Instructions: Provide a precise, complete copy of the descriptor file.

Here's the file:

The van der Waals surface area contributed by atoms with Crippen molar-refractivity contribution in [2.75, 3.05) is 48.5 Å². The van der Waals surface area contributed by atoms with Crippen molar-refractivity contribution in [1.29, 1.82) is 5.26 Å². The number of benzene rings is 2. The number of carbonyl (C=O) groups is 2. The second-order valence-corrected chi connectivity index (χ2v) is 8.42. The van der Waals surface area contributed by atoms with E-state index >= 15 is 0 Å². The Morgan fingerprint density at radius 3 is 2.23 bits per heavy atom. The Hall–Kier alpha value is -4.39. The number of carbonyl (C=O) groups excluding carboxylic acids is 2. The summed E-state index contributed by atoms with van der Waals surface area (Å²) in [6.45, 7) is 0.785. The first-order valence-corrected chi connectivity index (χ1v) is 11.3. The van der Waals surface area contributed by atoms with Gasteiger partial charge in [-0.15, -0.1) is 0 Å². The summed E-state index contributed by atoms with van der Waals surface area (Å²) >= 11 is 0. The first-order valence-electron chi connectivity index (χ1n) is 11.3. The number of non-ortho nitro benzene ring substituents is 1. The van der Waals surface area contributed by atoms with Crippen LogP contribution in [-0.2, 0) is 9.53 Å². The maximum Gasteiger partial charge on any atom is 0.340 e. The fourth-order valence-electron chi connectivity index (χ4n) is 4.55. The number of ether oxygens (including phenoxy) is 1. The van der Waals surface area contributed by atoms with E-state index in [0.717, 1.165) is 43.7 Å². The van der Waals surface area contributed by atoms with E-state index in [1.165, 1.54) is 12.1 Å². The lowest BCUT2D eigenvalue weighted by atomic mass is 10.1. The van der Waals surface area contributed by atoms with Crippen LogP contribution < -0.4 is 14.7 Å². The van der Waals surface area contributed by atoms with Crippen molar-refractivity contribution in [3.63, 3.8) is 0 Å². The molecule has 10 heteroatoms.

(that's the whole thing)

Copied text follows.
The van der Waals surface area contributed by atoms with Crippen molar-refractivity contribution in [2.75, 3.05) is 48.5 Å². The van der Waals surface area contributed by atoms with Crippen molar-refractivity contribution in [1.29, 1.82) is 5.26 Å². The number of benzene rings is 2. The number of carbonyl (C=O) groups is 2. The second-order valence-corrected chi connectivity index (χ2v) is 8.42. The van der Waals surface area contributed by atoms with E-state index >= 15 is 0 Å². The Morgan fingerprint density at radius 3 is 2.23 bits per heavy atom. The Hall–Kier alpha value is -4.39. The number of carbonyl (C=O) groups excluding carboxylic acids is 2. The summed E-state index contributed by atoms with van der Waals surface area (Å²) in [6.45, 7) is 0.785. The first-order valence-corrected chi connectivity index (χ1v) is 11.3. The van der Waals surface area contributed by atoms with Gasteiger partial charge in [-0.15, -0.1) is 0 Å². The summed E-state index contributed by atoms with van der Waals surface area (Å²) >= 11 is 0. The first-order valence-electron chi connectivity index (χ1n) is 11.3. The number of non-ortho nitro benzene ring substituents is 1. The van der Waals surface area contributed by atoms with Crippen LogP contribution in [-0.2, 0) is 9.53 Å². The maximum Gasteiger partial charge on any atom is 0.340 e. The fourth-order valence-electron chi connectivity index (χ4n) is 4.55. The number of ether oxygens (including phenoxy) is 1. The van der Waals surface area contributed by atoms with E-state index in [0.717, 1.165) is 43.7 Å². The van der Waals surface area contributed by atoms with E-state index in [1.165, 1.54) is 12.1 Å². The lowest BCUT2D eigenvalue weighted by atomic mass is 10.1. The van der Waals surface area contributed by atoms with Crippen LogP contribution < -0.4 is 14.7 Å². The van der Waals surface area contributed by atoms with Crippen molar-refractivity contribution in [3.63, 3.8) is 0 Å². The molecule has 10 heteroatoms.